props.callParentFunction(e.target.value)
        })
    ]
  },
 
  view (props) {
    return (
      <input placeholder={props.defaultValue}></input>
    )
  }
})

API

Component description object accepts following properties:

{
  propTypes: { name: PropTypes.string },
  displayName: 'ComponentName',
  initialState: {},
  dispatch: function(sources) { return Observable },
  update: function(sources) { return Observable },
  effects: function(sources) { return Observable },
  view: function(props, state) { return JSX }
}

In update, dispatch and effects functions, you can use the following sources:

/**
*   sources.select
*
*   select node by tag name or child component
*/
sources.select('tag')
  .addListener('event')
 
sources.select(ChildComponent)
  .addListener('event')
 
/**
*   sources.selectClass
*
*   select node by class name
*/
sources.selectClass('classname')
  .addListener('event')
 
/**
*   sources.selectId
*
*   select node by its id
*/
sources.selectId('node-id')
  .addListener('event')
 
/**
*   sources.store
*
*   If you are using redux (component is inside Provider)
*   sources.store will emit its state changes
*/
  sources.store
    .reducer(...)
 
/**
*   sources.state
*
*   Stream of current local component state
*/
  sources.select('input')
    .addListener('onKeyPress')
    .filter(e => e.key === 'Enter')
    .withLatestFrom(sources.state)
    .map(([e, state]) => state.someStateValue)
    .map(someStateValue => using(someStateValue))
 
/**
*   sources.props
*
*   Stream of current local component props
*/
  sources.select('input')
    .addListener('onKeyPress')
    .filter(e => e.key === 'Enter')
    .withLatestFrom(sources.props)
    .map(([e, props]) => props.somePropsValue)
    .map(somePropsValue => using(somePropsValue))
 
/**
*   sources.lifecycle
*
*   Stream of component lifecycle events
*/
  sources.lifecycle
    .filter(e => e === 'componentDidMount')
    .do(something)

FAQ

Why would I use it?

  • Greater separation of concerns between component presentation and component logic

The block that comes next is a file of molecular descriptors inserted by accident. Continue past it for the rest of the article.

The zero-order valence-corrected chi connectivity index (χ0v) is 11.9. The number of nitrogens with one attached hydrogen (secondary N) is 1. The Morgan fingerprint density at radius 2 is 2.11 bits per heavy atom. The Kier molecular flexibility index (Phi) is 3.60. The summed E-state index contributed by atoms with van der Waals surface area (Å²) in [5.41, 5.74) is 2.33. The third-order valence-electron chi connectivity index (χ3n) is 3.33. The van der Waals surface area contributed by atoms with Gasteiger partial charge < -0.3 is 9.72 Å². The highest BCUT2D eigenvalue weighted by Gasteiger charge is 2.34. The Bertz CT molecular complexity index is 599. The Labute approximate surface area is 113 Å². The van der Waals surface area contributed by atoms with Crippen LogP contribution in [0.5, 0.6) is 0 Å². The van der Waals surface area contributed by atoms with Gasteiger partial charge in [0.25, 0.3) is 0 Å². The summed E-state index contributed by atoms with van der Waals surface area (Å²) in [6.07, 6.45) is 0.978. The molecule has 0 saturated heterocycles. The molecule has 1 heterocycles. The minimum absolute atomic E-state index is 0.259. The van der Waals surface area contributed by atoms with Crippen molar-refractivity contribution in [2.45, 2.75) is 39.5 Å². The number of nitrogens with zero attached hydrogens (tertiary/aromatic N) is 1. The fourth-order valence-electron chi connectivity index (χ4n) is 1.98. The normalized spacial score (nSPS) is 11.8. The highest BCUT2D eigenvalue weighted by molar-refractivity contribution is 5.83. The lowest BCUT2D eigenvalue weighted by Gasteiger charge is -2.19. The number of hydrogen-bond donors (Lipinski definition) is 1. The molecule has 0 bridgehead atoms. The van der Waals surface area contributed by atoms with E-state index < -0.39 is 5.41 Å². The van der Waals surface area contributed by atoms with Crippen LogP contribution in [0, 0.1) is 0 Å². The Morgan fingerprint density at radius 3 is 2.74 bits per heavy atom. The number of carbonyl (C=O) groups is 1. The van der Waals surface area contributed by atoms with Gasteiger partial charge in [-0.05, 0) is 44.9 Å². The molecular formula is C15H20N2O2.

• You don't need classes so each part of a component can be defined and tested separately.
  • Component description is more consistent. There is no custom handleClick events or this.setState statements that you need to worry about.
  • The State is calculated the same way as for redux store: state = reducer(state, action).
  • Redux container looks like a normal component and it's more clear what it does.
  • Easy to use in an existing React application (choose components which you wish to convert).

Why would I NOT use it?

  • Observables are not your thing.
  • You need more control over component lifecycle (like shouldComponentUpdate)

What is this? jQuery?

No.

Although it resembles query selectors, Recycle uses React’s inline event handlers and doesn’t rely on the DOM. Since selection is isolated per component, no child nodes can ever be accessed.

Can I use CSS selectors?

No.

Since Recycle doesn't query over your nodes, selectors like div .class will not work.

How does it then find selected nodes?

It works by monkeypatching React.createElement. Before a component is rendered, for each element, if a select query is matched, recycle sets inline event listener.

Each time event handler dispatches an event, it calls selectedNode.rxSubject.next(e)

Can I use it with React Native?

Yes.

Recycle creates classical React component which can be safely used in React Native.